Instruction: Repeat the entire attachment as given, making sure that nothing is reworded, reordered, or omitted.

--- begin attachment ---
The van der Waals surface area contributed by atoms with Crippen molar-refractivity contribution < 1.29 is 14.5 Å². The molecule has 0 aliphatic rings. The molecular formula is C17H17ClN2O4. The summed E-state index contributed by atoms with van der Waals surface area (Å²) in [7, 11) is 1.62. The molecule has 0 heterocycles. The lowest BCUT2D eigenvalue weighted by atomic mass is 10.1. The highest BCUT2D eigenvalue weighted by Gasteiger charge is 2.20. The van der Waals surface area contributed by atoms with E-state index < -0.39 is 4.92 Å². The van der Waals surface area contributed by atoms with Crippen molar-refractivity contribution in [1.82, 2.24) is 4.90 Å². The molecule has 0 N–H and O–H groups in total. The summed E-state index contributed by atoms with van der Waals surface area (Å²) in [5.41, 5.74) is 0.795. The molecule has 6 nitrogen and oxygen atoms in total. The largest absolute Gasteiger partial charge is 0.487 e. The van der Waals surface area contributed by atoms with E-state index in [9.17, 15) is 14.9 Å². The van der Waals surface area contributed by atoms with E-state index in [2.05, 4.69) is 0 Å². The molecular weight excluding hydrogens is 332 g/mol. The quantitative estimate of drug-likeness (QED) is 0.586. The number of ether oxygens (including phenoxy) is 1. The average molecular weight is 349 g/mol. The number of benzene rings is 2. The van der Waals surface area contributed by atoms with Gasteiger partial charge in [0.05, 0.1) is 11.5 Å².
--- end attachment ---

The van der Waals surface area contributed by atoms with Crippen molar-refractivity contribution < 1.29 is 14.5 Å². The molecule has 0 aliphatic rings. The molecular formula is C17H17ClN2O4. The summed E-state index contributed by atoms with van der Waals surface area (Å²) in [7, 11) is 1.62. The molecule has 0 heterocycles. The lowest BCUT2D eigenvalue weighted by atomic mass is 10.1. The highest BCUT2D eigenvalue weighted by Gasteiger charge is 2.20. The van der Waals surface area contributed by atoms with E-state index < -0.39 is 4.92 Å². The van der Waals surface area contributed by atoms with Crippen molar-refractivity contribution in [1.82, 2.24) is 4.90 Å². The molecule has 0 N–H and O–H groups in total. The summed E-state index contributed by atoms with van der Waals surface area (Å²) in [5.41, 5.74) is 0.795. The molecule has 6 nitrogen and oxygen atoms in total. The largest absolute Gasteiger partial charge is 0.487 e. The van der Waals surface area contributed by atoms with E-state index in [9.17, 15) is 14.9 Å². The van der Waals surface area contributed by atoms with E-state index in [2.05, 4.69) is 0 Å². The molecular weight excluding hydrogens is 332 g/mol. The quantitative estimate of drug-likeness (QED) is 0.586. The number of ether oxygens (including phenoxy) is 1. The average molecular weight is 349 g/mol. The number of benzene rings is 2. The van der Waals surface area contributed by atoms with Gasteiger partial charge in [0.05, 0.1) is 11.5 Å².